Wednesday, April 16, 2008

Values And Elitism

Although one might think it has already been hammered to death, Dan Schnur, the Washington Post's resident McCain backer now adds to the stack of editorials on Obama's use of the words "bitter" and "cling". His take, although mostly trite, is a bit different than most in that it addresses something frequently forgotten in this discussion - that everybody has values.
Both Senator Obama and Mr. Frank seem to be saying that economic policy should be more important to voters than social and cultural questions.

For many people, that’s certainly true. But there are plenty of other voters who don’t necessarily base their votes solely on jobs and taxes, and many of them are quite financially successful. They have determined their political affiliations largely as a result of the same continuing battles over abortion, guns and same-sex marriage that have drawn so many working-class voters to Republican candidates over the years. The only difference is the side of the fight they’ve chosen. It’s hard to argue that a wealthy pro-choice Democrat is any less of a values voter than a pro-life construction worker who votes Republican.
But here's the thing. The term "values voters" didn't emerge from a void. It was a carefully chosen phrase, used by people like Schnur to direct Republican messages at a specific demographic - a group he describes as "one of the most sought-after prizes in national elections". Yes, values voters, Republican elites like Schnur view you as "prizes" to be "won" - how condescending is that?

As used by somebody like Schnur, the term "values voters" can be interpreted in one of two ways. The more flattering is that the group has values superior to those of other Americans - but Schnur disavows that interpretation, arguing that even elites have values. The less flattering is that the group can be manipulated into voting on values issues, even though their values are no better than anybody else's. That, of course, is what Schnur, et al, see as the implicit meaning of Obama's comment and as the grounds for criticism of Obama.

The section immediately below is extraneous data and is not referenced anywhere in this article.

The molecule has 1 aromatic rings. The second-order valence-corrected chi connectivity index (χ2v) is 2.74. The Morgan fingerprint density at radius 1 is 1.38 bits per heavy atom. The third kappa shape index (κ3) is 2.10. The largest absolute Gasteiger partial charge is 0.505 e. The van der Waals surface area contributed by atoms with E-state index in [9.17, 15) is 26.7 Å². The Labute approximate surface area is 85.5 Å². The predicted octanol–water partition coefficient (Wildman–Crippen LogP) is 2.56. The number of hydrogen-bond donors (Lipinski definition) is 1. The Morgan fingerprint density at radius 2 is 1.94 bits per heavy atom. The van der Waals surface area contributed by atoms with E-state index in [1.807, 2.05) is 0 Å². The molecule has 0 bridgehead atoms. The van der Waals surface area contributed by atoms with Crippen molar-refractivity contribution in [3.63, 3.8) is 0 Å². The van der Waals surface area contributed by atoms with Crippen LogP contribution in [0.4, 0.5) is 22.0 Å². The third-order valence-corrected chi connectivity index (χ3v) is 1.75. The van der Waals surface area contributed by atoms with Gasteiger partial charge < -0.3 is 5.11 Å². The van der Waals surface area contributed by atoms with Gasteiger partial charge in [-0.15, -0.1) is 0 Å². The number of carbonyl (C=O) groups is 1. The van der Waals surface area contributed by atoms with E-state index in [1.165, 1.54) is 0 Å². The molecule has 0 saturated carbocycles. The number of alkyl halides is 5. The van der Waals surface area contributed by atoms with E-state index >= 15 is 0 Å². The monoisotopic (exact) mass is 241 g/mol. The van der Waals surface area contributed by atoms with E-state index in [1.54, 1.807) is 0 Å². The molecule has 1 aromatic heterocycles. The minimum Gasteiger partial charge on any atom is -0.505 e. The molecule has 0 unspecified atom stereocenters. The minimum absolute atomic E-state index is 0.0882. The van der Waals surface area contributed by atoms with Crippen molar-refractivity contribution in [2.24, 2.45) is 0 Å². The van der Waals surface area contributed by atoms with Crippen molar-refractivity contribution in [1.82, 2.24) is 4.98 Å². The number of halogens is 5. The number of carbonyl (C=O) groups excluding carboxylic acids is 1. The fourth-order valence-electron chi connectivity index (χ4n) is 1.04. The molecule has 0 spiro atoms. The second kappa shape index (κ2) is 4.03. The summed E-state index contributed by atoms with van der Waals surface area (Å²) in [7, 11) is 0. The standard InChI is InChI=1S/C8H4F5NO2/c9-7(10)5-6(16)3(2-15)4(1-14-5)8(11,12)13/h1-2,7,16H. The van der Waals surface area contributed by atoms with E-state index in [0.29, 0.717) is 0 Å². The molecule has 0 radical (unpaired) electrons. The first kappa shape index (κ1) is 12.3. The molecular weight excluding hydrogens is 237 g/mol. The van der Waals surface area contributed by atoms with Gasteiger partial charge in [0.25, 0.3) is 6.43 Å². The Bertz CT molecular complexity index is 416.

Isn't there a third way, you ask? That "values voters" place such import on their values that they will vote against their economic self-interest to protect those values? That, of course, is what people like Schnur pretend to be arguing - even though this again doesn't differentiate "values voters" from the "wealthy pro-choice Democrat" Schnur describes.

I might be more charitable to Schnur if the Republicans were sincere in their entreaties to values voters. But surely you haven't missed the disenchantment of the religious right with George W. Bush. Many "values voters" accurately perceive how their concerns have been exploited by the Republican Party in order to get votes and power, but how little actual progress has been made on the values issues they hold dear. Schnur sees these reflected in "issues like gun ownership, abortion and same-sex marriage". Beyond that, why does Schnur's list of values omit, for example, peace, justice, or the environment - values cherished by many "blue collar Americans"? Why is it that the only values he articulates as belonging to that group are Republican wedge issues? Because that's all he sees? Or is it that values that don't work in favor of the Republican Party aren't worthy of notice?